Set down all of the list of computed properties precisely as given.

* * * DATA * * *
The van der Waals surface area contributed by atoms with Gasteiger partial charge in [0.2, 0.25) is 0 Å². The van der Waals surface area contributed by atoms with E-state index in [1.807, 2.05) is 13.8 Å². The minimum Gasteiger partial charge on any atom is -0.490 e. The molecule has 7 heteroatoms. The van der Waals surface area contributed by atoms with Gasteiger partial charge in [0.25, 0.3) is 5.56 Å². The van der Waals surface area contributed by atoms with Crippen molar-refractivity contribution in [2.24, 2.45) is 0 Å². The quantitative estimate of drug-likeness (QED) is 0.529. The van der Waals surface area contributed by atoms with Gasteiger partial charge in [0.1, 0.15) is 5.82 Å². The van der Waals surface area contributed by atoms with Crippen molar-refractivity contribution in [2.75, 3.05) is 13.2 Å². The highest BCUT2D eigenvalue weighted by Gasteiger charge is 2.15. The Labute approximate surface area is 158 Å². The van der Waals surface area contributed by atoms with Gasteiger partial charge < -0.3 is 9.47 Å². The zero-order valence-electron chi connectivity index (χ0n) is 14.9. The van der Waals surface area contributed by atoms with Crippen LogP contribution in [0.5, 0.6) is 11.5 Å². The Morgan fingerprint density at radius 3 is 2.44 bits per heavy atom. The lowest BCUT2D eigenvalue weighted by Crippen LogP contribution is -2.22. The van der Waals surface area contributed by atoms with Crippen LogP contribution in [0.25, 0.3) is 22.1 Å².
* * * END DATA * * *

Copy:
The van der Waals surface area contributed by atoms with Gasteiger partial charge in [0.2, 0.25) is 0 Å². The van der Waals surface area contributed by atoms with E-state index in [1.807, 2.05) is 13.8 Å². The minimum Gasteiger partial charge on any atom is -0.490 e. The molecule has 7 heteroatoms. The van der Waals surface area contributed by atoms with Gasteiger partial charge in [0.25, 0.3) is 5.56 Å². The van der Waals surface area contributed by atoms with Crippen molar-refractivity contribution in [2.24, 2.45) is 0 Å². The quantitative estimate of drug-likeness (QED) is 0.529. The van der Waals surface area contributed by atoms with Gasteiger partial charge in [0.1, 0.15) is 5.82 Å². The van der Waals surface area contributed by atoms with Crippen molar-refractivity contribution in [2.75, 3.05) is 13.2 Å². The highest BCUT2D eigenvalue weighted by Gasteiger charge is 2.15. The Labute approximate surface area is 158 Å². The van der Waals surface area contributed by atoms with Gasteiger partial charge < -0.3 is 9.47 Å². The zero-order valence-electron chi connectivity index (χ0n) is 14.9. The van der Waals surface area contributed by atoms with Crippen LogP contribution in [0.5, 0.6) is 11.5 Å². The Morgan fingerprint density at radius 3 is 2.44 bits per heavy atom. The lowest BCUT2D eigenvalue weighted by Crippen LogP contribution is -2.22. The van der Waals surface area contributed by atoms with Crippen LogP contribution in [0.25, 0.3) is 22.1 Å².